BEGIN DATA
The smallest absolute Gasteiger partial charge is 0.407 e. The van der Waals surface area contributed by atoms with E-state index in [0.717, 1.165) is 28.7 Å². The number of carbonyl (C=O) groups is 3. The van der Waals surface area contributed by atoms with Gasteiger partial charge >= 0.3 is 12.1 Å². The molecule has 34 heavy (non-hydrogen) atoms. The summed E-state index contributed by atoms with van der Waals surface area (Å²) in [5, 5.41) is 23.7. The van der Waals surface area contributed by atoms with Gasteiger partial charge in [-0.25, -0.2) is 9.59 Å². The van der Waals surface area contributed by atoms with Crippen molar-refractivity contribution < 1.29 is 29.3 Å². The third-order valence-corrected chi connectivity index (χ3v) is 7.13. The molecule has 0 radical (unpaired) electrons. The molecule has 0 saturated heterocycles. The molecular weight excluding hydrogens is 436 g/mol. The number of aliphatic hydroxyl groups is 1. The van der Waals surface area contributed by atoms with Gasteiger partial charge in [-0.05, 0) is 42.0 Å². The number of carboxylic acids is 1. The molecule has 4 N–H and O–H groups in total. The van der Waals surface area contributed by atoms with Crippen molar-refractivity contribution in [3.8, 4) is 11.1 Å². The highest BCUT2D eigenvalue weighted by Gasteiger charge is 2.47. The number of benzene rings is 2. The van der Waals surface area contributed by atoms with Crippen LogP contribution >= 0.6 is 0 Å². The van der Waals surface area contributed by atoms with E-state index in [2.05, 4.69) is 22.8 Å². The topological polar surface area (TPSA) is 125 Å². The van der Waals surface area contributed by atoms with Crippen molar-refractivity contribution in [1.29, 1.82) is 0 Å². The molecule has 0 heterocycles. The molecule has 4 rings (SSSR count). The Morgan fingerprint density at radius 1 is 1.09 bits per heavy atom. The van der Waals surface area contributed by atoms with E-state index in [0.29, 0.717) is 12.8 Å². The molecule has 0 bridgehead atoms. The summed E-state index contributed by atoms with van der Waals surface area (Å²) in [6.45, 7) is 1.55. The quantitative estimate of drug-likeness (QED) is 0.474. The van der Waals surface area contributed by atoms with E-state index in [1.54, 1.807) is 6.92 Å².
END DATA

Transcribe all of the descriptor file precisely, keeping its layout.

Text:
The smallest absolute Gasteiger partial charge is 0.407 e. The van der Waals surface area contributed by atoms with E-state index in [0.717, 1.165) is 28.7 Å². The number of carbonyl (C=O) groups is 3. The van der Waals surface area contributed by atoms with Gasteiger partial charge >= 0.3 is 12.1 Å². The molecule has 34 heavy (non-hydrogen) atoms. The summed E-state index contributed by atoms with van der Waals surface area (Å²) in [5, 5.41) is 23.7. The van der Waals surface area contributed by atoms with Gasteiger partial charge in [-0.25, -0.2) is 9.59 Å². The van der Waals surface area contributed by atoms with Crippen molar-refractivity contribution < 1.29 is 29.3 Å². The third-order valence-corrected chi connectivity index (χ3v) is 7.13. The molecule has 0 radical (unpaired) electrons. The molecule has 0 saturated heterocycles. The molecular weight excluding hydrogens is 436 g/mol. The number of aliphatic hydroxyl groups is 1. The van der Waals surface area contributed by atoms with Gasteiger partial charge in [-0.05, 0) is 42.0 Å². The number of carboxylic acids is 1. The molecule has 4 N–H and O–H groups in total. The van der Waals surface area contributed by atoms with Crippen molar-refractivity contribution in [3.8, 4) is 11.1 Å². The highest BCUT2D eigenvalue weighted by Gasteiger charge is 2.47. The number of benzene rings is 2. The van der Waals surface area contributed by atoms with Crippen LogP contribution >= 0.6 is 0 Å². The van der Waals surface area contributed by atoms with E-state index in [2.05, 4.69) is 22.8 Å². The topological polar surface area (TPSA) is 125 Å². The van der Waals surface area contributed by atoms with Crippen molar-refractivity contribution in [1.29, 1.82) is 0 Å². The molecule has 0 heterocycles. The molecule has 4 rings (SSSR count). The Morgan fingerprint density at radius 1 is 1.09 bits per heavy atom. The van der Waals surface area contributed by atoms with E-state index in [0.29, 0.717) is 12.8 Å². The molecule has 0 bridgehead atoms. The summed E-state index contributed by atoms with van der Waals surface area (Å²) in [6.45, 7) is 1.55. The quantitative estimate of drug-likeness (QED) is 0.474. The van der Waals surface area contributed by atoms with E-state index in [1.54, 1.807) is 6.92 Å².